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Last updated: September 09. 2013 11:51PM - 5065 Views
JON O’CONNELL joconnell@timesleader.com



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PPL upgrades elsewhere

A new 230-kV circuit is to be added to 8 1/2 miles of existing transmission towers starting from the Jenkins Substation in Plains Township, travel through Wyoming Township, Exeter Borough and end at the Stanton Substation in Exeter Township.



With about 30 miles remaining of the 101-mile power line project underway by PPL, the electric utility company will change the company managing the Susquehanna-Roseland line’s construction.


In 2012, PPL contracted T&D Power Inc., a management company with roots in Mesa, Ariz., to oversee the project. On Friday it was announced PAR Electrical Contractors LLC of Kansas City, Mo., is taking over. PAR has already completed portions of the line and is now coming on board to oversee production in its entirety, said PPL Electric Utilities spokesman Paul Wirth.


Wirth did not explain the reason for the change and called it a “transition of management companies.”


“That was a business decision that we are not discussing,” Wirth said.


Representatives from T&D Power’s office in Clarks Summit declined comment and spokesmen from EC Source, T&D’s parent company, did not immediately return calls Monday.


The project will upgrade the northeast power grid from Berwick, north through Lackawanna County, across through Wayne County and then south to end near the Delaware Water Gap. PPL promises the new line will bring more reliable service and lower distribution rates for some who live near it.


PPL determined in 2008 that blackouts were soon to be inevitable without the grid upgrade.


Overall, the project is to cost about $1.2 billion. PPL’s share on the Pennsylvania side is about $630 million. Public Service Electric & Gas is paying for the last leg from where it crosses the eastern state line to where it ends in Roseland, N.J.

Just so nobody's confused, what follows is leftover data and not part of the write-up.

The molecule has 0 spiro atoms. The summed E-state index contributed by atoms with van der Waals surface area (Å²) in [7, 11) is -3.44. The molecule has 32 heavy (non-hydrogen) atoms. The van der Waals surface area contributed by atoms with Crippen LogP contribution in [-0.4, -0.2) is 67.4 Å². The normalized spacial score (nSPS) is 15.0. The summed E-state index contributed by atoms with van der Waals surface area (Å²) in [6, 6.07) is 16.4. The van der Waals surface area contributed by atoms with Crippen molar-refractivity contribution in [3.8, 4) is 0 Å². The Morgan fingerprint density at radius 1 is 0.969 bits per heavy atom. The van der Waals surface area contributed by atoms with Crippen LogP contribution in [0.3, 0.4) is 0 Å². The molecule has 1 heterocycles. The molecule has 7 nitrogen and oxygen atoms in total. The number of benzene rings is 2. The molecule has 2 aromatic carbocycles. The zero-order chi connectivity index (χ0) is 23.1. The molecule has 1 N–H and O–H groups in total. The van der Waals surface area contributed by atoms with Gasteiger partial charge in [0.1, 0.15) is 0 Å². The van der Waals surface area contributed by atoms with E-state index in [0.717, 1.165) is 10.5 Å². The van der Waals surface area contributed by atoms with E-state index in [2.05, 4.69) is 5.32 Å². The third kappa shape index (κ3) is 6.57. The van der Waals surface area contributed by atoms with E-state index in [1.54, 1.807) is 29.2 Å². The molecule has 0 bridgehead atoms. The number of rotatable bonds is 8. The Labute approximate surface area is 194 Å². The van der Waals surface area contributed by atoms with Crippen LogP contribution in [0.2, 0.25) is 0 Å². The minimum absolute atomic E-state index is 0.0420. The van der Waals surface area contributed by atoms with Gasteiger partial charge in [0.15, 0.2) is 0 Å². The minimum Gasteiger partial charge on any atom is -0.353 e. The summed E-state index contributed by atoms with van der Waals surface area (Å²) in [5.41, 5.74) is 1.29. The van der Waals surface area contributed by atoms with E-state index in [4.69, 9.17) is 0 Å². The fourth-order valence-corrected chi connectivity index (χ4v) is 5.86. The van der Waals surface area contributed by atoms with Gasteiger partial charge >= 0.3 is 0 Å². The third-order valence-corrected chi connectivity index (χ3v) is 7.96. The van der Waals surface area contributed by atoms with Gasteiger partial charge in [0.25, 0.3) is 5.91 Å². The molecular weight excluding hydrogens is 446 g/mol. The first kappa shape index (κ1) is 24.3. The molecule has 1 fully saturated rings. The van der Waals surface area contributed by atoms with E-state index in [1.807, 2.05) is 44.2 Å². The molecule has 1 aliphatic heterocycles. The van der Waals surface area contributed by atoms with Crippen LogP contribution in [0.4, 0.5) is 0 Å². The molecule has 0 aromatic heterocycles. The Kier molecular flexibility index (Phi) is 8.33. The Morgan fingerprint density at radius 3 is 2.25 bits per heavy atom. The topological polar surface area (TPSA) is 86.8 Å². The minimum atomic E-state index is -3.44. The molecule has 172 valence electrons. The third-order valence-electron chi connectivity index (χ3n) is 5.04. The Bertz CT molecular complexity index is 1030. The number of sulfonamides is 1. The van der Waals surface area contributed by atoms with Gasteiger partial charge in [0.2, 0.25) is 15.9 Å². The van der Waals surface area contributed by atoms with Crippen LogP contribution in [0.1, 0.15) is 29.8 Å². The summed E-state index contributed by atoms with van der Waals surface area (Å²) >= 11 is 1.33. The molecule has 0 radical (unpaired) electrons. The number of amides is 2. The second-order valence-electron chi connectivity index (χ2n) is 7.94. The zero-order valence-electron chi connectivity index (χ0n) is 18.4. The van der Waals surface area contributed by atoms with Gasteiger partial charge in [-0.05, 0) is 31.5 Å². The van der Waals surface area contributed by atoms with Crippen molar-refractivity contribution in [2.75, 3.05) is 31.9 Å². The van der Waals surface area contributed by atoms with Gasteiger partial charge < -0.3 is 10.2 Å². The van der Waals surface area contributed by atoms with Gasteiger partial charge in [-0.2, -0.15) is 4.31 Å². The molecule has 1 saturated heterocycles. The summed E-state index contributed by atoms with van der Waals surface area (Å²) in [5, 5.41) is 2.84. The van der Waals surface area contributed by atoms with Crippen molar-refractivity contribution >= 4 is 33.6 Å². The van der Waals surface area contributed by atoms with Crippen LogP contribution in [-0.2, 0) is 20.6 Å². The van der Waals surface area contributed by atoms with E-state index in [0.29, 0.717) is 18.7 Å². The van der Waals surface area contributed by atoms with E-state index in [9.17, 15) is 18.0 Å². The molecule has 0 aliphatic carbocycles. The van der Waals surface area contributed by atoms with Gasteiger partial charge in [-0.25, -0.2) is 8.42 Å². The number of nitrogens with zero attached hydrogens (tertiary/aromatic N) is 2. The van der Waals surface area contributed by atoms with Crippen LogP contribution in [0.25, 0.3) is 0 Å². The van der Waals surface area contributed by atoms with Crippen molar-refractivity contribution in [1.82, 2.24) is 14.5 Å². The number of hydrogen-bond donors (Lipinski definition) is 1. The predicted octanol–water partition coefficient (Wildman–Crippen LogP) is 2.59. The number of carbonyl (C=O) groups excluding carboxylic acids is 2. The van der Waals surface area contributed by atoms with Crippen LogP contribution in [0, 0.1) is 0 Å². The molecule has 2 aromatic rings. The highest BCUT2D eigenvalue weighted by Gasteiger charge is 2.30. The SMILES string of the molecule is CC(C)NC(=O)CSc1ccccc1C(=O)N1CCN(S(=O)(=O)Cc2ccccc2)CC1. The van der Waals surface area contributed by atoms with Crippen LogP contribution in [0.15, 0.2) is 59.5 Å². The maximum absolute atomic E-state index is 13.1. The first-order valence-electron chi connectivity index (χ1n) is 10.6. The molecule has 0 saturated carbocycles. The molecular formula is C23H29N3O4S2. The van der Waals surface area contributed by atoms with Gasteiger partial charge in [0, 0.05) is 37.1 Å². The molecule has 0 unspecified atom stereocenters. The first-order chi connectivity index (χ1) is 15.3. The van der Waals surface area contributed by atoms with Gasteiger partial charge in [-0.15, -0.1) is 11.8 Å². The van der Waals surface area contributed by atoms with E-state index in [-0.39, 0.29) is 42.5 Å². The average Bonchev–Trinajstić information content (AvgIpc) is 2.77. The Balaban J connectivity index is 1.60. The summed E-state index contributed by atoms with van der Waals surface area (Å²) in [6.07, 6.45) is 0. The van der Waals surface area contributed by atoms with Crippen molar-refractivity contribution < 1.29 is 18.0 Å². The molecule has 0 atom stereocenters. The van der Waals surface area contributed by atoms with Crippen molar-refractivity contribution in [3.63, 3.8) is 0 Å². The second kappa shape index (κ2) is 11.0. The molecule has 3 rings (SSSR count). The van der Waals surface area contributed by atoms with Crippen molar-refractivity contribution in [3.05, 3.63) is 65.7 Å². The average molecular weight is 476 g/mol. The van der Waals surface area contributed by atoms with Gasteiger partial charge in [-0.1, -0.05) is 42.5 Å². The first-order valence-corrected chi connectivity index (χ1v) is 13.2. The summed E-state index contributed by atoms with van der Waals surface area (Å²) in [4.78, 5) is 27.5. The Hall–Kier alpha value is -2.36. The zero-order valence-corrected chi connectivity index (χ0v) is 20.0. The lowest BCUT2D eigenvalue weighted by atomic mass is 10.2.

Of the roughly 200 employees hired by T&D, International Brotherhood of Electrical Workers Local 1319 President David Blauer said, a majority of them were hired through the electrician’s union, though he could not immediately provide an exact number. To his knowledge, most, if not all, of the workers are to stay on working through PAR.


“There are some other people on the job that are from other parts of the country. The company might bring them on for some specific skill that they might have. But all workers went through the Local 1319,” Blauer said.


Wirth said PPL is encouraging the new project manager to retain the seasonal workers to see the job through to completion.


The power line is complete from PPL’s Susquehanna Nuclear Power Plant in Salem Township through Scranton. Workers are now forging toward the Lake Wallenpaupack region.


Despite the change of hands in management, the project is on target to meet its spring 2015 deadline, in time to meet elevated electricity demands common in the summer, Wirth said.


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